- Publisher / Year
- Limited edition:
Biblioteca Nazionale Centrale di Firenze (Florence, Italy)
This impressive testimonial to the development of medicine during the 16th century is stored in the Biblioteca Nazionale Centrale di Firenze: a codex of 292 pages in the considerable format of 56.3 x 42.3 cm, composed by the doctor Filippo Cavriani in the second half of the 16th century.
Originally from Mantua, Filippo Cavrani was a doctor who was active in France and Tuscany during the second half of the 16th century. Furthermore, Cavriani also operated at the court of Caterina de’ Medici in Paris. As a gifted doctor, he recorded this grandiose testimony to his enthusiasm for his profession in the years 1565 to 1589: a comprehensive anatomical overview with detailed depictions of the body’s operating principles.
The manuscript consists of 71 anatomical tables. In doing so, one always finds an anatomical depiction with descriptions in French and Italian on the right page, and a corresponding descriptive and clarifying text on the verso. The large-format depictions are gorgeously water-colored and are consequently worth a closer look not only from a scientific perspective. The human body is presented here in anatomical depictions, which are so wonderfully drawn with various colors and great artistic ability that the depictions radiate a special aesthetic.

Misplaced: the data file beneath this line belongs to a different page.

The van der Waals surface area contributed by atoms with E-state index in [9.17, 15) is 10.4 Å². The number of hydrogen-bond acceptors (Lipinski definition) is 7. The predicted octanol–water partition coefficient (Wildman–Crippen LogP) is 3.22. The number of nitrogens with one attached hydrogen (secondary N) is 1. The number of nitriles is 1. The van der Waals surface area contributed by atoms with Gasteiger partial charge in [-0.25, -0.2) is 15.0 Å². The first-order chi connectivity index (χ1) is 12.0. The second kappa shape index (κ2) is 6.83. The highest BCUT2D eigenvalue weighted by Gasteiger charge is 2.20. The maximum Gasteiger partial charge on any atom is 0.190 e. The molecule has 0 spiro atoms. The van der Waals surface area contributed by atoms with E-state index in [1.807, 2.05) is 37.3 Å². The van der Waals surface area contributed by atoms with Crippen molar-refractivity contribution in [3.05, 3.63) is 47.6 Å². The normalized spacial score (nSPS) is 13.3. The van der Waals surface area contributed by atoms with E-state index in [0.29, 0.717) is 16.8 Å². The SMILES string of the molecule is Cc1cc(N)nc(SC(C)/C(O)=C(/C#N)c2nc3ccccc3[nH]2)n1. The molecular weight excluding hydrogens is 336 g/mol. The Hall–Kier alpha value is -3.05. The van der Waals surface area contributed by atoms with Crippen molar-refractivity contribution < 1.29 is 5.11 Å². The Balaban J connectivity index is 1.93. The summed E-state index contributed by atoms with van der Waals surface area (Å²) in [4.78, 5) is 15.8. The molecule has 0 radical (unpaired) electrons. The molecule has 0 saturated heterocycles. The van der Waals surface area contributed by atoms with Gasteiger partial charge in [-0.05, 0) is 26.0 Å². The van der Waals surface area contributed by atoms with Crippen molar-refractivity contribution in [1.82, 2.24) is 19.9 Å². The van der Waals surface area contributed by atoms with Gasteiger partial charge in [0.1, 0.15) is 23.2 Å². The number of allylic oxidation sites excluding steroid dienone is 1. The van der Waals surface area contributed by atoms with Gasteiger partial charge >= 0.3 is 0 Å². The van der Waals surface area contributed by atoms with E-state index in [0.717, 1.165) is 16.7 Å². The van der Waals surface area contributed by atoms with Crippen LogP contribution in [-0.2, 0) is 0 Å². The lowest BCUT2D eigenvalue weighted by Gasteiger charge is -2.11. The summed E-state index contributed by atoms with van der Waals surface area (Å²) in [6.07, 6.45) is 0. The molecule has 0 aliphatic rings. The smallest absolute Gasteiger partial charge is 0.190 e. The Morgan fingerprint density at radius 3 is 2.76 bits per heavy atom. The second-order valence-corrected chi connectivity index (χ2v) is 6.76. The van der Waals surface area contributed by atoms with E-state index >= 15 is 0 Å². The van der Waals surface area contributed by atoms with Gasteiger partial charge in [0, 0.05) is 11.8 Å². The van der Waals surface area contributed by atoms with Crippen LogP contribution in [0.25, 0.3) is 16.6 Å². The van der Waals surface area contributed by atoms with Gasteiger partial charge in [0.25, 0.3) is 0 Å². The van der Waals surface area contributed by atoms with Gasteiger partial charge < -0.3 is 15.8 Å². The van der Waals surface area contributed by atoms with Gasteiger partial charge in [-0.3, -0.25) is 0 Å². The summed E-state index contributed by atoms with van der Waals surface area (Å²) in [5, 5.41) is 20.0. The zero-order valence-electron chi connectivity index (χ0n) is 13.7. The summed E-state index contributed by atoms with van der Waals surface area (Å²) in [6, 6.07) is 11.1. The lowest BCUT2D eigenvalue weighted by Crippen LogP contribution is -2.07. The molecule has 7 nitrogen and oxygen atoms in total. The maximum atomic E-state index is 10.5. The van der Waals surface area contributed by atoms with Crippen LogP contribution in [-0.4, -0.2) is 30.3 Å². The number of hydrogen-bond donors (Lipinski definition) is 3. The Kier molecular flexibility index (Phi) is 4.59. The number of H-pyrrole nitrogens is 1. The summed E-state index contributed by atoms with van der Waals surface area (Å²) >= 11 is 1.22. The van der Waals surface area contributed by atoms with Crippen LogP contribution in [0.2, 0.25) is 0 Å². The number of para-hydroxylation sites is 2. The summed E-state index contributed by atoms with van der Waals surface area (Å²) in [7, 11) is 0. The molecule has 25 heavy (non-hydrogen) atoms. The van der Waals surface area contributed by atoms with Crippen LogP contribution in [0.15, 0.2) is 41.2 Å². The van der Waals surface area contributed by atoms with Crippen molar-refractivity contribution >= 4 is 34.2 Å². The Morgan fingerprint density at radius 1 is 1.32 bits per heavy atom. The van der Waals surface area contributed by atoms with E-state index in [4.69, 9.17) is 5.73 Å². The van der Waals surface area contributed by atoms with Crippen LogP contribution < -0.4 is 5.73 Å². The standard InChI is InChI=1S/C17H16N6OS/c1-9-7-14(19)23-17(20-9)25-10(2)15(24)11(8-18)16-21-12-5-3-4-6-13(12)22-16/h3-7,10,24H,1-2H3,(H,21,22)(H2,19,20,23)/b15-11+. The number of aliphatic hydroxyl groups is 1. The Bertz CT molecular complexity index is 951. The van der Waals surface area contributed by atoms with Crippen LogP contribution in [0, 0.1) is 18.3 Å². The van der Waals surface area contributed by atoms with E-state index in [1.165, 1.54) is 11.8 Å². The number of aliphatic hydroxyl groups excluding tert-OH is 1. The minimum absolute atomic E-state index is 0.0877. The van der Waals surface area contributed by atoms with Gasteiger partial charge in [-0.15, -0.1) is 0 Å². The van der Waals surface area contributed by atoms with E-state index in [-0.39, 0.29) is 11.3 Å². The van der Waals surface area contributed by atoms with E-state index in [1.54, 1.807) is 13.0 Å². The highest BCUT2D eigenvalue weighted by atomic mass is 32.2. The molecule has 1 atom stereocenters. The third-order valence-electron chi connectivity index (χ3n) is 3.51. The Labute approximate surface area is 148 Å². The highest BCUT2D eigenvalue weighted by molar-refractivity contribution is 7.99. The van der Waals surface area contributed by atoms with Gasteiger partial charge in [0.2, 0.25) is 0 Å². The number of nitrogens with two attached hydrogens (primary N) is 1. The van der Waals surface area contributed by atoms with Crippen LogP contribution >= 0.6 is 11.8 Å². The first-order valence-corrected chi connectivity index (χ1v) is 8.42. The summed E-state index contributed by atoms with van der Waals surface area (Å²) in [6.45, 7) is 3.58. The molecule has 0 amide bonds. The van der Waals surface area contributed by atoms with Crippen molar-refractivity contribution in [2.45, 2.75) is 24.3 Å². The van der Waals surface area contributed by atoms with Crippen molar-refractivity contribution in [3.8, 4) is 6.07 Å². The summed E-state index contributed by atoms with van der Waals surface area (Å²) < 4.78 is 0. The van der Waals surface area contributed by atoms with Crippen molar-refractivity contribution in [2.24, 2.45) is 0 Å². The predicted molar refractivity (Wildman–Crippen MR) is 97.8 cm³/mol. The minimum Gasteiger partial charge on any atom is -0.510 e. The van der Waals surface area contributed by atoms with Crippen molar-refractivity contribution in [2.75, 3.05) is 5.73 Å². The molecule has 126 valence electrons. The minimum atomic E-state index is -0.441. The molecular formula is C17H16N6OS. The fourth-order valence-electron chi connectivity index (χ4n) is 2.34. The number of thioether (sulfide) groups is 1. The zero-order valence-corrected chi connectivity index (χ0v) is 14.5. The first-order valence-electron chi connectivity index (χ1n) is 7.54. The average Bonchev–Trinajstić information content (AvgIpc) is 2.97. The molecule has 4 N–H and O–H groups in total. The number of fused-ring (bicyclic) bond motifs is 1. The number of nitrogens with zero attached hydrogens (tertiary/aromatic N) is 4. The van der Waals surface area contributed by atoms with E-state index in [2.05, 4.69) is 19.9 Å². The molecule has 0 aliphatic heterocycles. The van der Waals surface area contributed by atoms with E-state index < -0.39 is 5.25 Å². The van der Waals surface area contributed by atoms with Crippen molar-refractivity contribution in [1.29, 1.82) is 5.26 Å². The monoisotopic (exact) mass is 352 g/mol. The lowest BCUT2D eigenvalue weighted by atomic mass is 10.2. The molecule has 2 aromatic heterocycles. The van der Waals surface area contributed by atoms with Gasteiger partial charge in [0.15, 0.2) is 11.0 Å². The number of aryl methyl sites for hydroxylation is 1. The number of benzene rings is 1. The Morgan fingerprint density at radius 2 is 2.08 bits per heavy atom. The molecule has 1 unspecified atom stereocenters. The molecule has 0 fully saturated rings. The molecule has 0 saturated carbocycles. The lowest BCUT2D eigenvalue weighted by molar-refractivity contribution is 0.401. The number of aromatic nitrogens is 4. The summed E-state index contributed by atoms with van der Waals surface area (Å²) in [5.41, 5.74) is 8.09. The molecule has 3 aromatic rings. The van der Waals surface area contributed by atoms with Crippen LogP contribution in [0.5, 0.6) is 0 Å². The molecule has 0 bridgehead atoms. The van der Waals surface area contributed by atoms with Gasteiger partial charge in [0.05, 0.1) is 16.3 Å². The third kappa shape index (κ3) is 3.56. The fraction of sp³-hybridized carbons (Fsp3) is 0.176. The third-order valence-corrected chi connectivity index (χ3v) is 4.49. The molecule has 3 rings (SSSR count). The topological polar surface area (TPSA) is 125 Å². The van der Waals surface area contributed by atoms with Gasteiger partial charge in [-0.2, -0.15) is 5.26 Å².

The codex is an impressive testimonial of its time, in which the hierarchical supremacy of doctors over surgeons was overturned in the 16th century. In the manuscript, the connection between anatomical and pathological structures are depicted inter alia. In impressive realism, individual tables show e.g. the connections between the individual organs, the course of the blood vessels in the human body, the heart, or the esophagus.
The doctor and librarian Giovanni Targioni discovered the historic treasure around the middle of the 18th century in the collection of Giovanni Giraldi, a member of one of the famous Florentine families with a significant library.